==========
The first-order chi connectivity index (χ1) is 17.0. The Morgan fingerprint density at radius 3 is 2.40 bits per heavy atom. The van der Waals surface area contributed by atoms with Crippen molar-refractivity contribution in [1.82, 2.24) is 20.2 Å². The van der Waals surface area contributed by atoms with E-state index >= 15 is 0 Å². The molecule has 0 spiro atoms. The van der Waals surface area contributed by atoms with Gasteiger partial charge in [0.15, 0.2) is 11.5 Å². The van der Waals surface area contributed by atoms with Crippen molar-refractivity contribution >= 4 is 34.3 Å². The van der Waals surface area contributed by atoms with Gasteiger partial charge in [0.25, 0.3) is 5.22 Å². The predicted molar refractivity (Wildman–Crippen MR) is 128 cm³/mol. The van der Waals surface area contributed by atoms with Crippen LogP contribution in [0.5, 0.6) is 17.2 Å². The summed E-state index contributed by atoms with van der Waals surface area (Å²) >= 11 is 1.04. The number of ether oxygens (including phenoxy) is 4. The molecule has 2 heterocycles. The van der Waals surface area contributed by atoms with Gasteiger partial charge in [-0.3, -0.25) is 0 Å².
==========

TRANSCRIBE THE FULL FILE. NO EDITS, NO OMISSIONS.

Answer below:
The first-order chi connectivity index (χ1) is 17.0. The Morgan fingerprint density at radius 3 is 2.40 bits per heavy atom. The van der Waals surface area contributed by atoms with Crippen molar-refractivity contribution in [1.82, 2.24) is 20.2 Å². The van der Waals surface area contributed by atoms with E-state index >= 15 is 0 Å². The molecule has 0 spiro atoms. The van der Waals surface area contributed by atoms with Gasteiger partial charge in [0.15, 0.2) is 11.5 Å². The van der Waals surface area contributed by atoms with Crippen molar-refractivity contribution >= 4 is 34.3 Å². The van der Waals surface area contributed by atoms with Gasteiger partial charge in [0.25, 0.3) is 5.22 Å². The predicted molar refractivity (Wildman–Crippen MR) is 128 cm³/mol. The van der Waals surface area contributed by atoms with Crippen LogP contribution in [0.5, 0.6) is 17.2 Å². The summed E-state index contributed by atoms with van der Waals surface area (Å²) >= 11 is 1.04. The number of ether oxygens (including phenoxy) is 4. The molecule has 2 heterocycles. The van der Waals surface area contributed by atoms with Gasteiger partial charge in [-0.3, -0.25) is 0 Å².